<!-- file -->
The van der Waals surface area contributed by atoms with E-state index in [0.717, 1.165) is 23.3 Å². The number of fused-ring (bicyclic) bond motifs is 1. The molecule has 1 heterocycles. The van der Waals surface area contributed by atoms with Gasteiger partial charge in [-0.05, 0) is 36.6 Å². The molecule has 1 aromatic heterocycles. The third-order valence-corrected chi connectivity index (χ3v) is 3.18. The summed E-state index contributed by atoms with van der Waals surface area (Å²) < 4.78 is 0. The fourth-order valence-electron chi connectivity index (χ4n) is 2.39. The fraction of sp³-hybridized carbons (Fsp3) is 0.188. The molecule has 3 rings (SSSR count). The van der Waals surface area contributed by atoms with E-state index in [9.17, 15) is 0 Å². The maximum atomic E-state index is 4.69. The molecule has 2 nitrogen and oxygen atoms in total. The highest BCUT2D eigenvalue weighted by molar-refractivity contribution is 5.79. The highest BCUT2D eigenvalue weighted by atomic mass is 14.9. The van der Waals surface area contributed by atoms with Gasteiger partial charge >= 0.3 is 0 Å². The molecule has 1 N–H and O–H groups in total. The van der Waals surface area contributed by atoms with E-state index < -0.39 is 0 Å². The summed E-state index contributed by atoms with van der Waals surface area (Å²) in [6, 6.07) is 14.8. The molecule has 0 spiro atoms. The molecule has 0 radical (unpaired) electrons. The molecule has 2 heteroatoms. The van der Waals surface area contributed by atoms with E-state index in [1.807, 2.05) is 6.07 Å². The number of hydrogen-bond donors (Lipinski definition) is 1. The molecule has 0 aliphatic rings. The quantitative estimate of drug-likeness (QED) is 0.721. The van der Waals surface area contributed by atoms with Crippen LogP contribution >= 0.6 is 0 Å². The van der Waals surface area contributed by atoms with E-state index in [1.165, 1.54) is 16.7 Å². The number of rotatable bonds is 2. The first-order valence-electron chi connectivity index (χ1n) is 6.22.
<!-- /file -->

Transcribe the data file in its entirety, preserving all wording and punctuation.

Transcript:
The van der Waals surface area contributed by atoms with E-state index in [0.717, 1.165) is 23.3 Å². The number of fused-ring (bicyclic) bond motifs is 1. The molecule has 1 heterocycles. The van der Waals surface area contributed by atoms with Gasteiger partial charge in [-0.05, 0) is 36.6 Å². The molecule has 1 aromatic heterocycles. The third-order valence-corrected chi connectivity index (χ3v) is 3.18. The summed E-state index contributed by atoms with van der Waals surface area (Å²) < 4.78 is 0. The fourth-order valence-electron chi connectivity index (χ4n) is 2.39. The fraction of sp³-hybridized carbons (Fsp3) is 0.188. The molecule has 3 rings (SSSR count). The van der Waals surface area contributed by atoms with E-state index in [9.17, 15) is 0 Å². The maximum atomic E-state index is 4.69. The molecule has 2 nitrogen and oxygen atoms in total. The highest BCUT2D eigenvalue weighted by molar-refractivity contribution is 5.79. The highest BCUT2D eigenvalue weighted by atomic mass is 14.9. The van der Waals surface area contributed by atoms with Gasteiger partial charge >= 0.3 is 0 Å². The molecule has 1 N–H and O–H groups in total. The van der Waals surface area contributed by atoms with E-state index < -0.39 is 0 Å². The summed E-state index contributed by atoms with van der Waals surface area (Å²) in [6, 6.07) is 14.8. The molecule has 0 spiro atoms. The molecule has 0 radical (unpaired) electrons. The molecule has 2 heteroatoms. The van der Waals surface area contributed by atoms with E-state index in [1.807, 2.05) is 6.07 Å². The number of hydrogen-bond donors (Lipinski definition) is 1. The molecule has 0 aliphatic rings. The quantitative estimate of drug-likeness (QED) is 0.721. The van der Waals surface area contributed by atoms with Crippen LogP contribution >= 0.6 is 0 Å². The van der Waals surface area contributed by atoms with E-state index in [1.165, 1.54) is 16.7 Å². The number of rotatable bonds is 2. The first-order valence-electron chi connectivity index (χ1n) is 6.22.